Identification of potential biomarkers and available drugs for oral squamous cell carcinoma
Original Article

Identification of potential biomarkers and available drugs for oral squamous cell carcinoma

Zhijun Zhang1,2,3,4^, Fei Bi1,2,3,4, Zhuang Zhang5, Weidong Tian1,2,3,5, Weihua Guo1,2,3,4

1Engineering Research Center of Oral Translational Medicine, Ministry of Education, West China Hospital of Stomatology, Sichuan University, Chengdu, China; 2National Engineering Laboratory for Oral Regenerative Medicine, West China Hospital of Stomatology, Sichuan University, Chengdu, China; 3State Key Laboratory of Oral Diseases, West China Hospital of Stomatology, Sichuan University, Chengdu, China; 4Department of Pediatric Dentistry, West China School of Stomatology, Sichuan University, Chengdu, China; 5Department of Oral and Maxillofacial Surgery, West China School of Stomatology, Sichuan University, Chengdu, China

Contributions: (I) Conception and design: Z Zhang; (II) Administrative support: W Guo; (III) Provision of study materials or patients: Z Zhang; (IV) Collection and assembly of data: Z Zhang; (V) Data analysis and interpretation: Z Zhang; (VI) Manuscript writing: All authors; (VII) Final approval of manuscript: All authors.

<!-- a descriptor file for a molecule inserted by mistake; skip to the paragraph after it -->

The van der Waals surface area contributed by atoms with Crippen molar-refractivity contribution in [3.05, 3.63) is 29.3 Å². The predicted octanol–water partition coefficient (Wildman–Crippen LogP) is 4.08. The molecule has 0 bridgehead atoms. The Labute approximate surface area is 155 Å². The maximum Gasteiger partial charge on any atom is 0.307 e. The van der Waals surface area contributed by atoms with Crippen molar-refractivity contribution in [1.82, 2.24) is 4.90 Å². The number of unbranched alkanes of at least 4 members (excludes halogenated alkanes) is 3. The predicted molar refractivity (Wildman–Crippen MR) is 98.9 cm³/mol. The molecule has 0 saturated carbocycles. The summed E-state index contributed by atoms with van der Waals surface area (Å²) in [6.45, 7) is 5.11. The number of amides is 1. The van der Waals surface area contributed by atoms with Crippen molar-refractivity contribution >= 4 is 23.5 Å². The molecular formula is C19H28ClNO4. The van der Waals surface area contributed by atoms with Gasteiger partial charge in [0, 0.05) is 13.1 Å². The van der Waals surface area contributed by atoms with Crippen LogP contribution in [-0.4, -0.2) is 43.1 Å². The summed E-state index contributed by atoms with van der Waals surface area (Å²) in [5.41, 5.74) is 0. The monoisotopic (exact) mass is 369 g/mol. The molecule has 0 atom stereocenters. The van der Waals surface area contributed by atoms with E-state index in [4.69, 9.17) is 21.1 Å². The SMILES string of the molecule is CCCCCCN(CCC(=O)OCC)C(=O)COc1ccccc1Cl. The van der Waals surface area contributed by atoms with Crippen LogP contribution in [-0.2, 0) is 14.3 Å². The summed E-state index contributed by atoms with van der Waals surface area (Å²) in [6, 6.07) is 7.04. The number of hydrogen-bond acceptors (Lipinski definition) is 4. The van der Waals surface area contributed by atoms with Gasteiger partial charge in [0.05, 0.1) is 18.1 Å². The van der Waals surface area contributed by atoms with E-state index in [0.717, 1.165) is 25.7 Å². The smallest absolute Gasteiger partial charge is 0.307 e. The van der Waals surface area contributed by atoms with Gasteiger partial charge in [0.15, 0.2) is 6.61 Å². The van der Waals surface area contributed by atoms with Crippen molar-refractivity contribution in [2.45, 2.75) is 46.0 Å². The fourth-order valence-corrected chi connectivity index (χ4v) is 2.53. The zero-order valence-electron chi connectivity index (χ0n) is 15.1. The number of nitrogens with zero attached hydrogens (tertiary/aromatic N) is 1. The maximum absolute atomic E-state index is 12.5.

^ORCID: 0000-0001-6527-158X.

Correspondence to: Prof. Weihua Guo. Department of Pediatric Dentistry, West China School of Stomatology, Sichuan University, No. 14, 3rd Sec., Ren Min Nan Road, Chengdu 610041, China. Email:

Background: Oral squamous cell carcinoma (OSCC) is the most common oral tumor globally. However, optimal therapeutic targets for OSCC have not been identified. This study aimed to identify the potential gene markers and available drugs for OSCC.

Methods: Two transcriptional datasets containing OSCC gene expression data (GSE30784 and GSE23558) were selected from the Gene Expression Omnibus database. The interactive web tool GEO2R was then used to analyze the differentially expressed genes (DEGs) analysis. A Venn diagram was used to integrate the DEGs screened out by the two microarrays. Subsequently, a protein-protein interaction (PPI) network analysis of DEGs was performed using the Cytoscape, Database for Annotation, Visualization and Intergrated Discovery, and STRING databases. In addition to constructing the PPI networks among these DEGs, we chose several significant gene modules to conduct further gene-drug interaction analyses. Lastly, the existing drugs that target these module genes were selected to explore their therapeutic efficacy in treating OSCC.